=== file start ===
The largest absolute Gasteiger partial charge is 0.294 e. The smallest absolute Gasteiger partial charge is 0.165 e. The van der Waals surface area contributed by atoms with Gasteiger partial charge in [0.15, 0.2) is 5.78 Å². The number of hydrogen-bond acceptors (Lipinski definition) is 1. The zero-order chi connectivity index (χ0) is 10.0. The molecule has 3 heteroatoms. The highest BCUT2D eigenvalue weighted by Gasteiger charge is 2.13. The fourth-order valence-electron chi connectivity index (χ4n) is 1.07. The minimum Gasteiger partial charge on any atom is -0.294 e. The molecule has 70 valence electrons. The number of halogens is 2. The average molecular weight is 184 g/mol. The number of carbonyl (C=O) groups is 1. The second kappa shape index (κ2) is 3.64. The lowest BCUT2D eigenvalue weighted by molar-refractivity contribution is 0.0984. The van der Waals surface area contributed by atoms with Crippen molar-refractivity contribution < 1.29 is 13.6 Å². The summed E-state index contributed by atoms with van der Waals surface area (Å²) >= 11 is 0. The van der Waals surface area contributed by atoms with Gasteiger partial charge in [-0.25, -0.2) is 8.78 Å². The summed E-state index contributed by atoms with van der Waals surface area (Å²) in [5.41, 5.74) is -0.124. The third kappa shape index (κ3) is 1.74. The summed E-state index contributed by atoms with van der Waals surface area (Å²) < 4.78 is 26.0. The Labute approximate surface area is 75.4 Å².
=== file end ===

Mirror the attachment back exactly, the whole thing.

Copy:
The largest absolute Gasteiger partial charge is 0.294 e. The smallest absolute Gasteiger partial charge is 0.165 e. The van der Waals surface area contributed by atoms with Gasteiger partial charge in [0.15, 0.2) is 5.78 Å². The number of hydrogen-bond acceptors (Lipinski definition) is 1. The zero-order chi connectivity index (χ0) is 10.0. The molecule has 3 heteroatoms. The highest BCUT2D eigenvalue weighted by Gasteiger charge is 2.13. The fourth-order valence-electron chi connectivity index (χ4n) is 1.07. The minimum Gasteiger partial charge on any atom is -0.294 e. The molecule has 70 valence electrons. The number of halogens is 2. The average molecular weight is 184 g/mol. The number of carbonyl (C=O) groups is 1. The second kappa shape index (κ2) is 3.64. The lowest BCUT2D eigenvalue weighted by molar-refractivity contribution is 0.0984. The van der Waals surface area contributed by atoms with Crippen molar-refractivity contribution < 1.29 is 13.6 Å². The summed E-state index contributed by atoms with van der Waals surface area (Å²) >= 11 is 0. The van der Waals surface area contributed by atoms with Gasteiger partial charge in [-0.25, -0.2) is 8.78 Å². The summed E-state index contributed by atoms with van der Waals surface area (Å²) in [5.41, 5.74) is -0.124. The third kappa shape index (κ3) is 1.74. The summed E-state index contributed by atoms with van der Waals surface area (Å²) < 4.78 is 26.0. The Labute approximate surface area is 75.4 Å².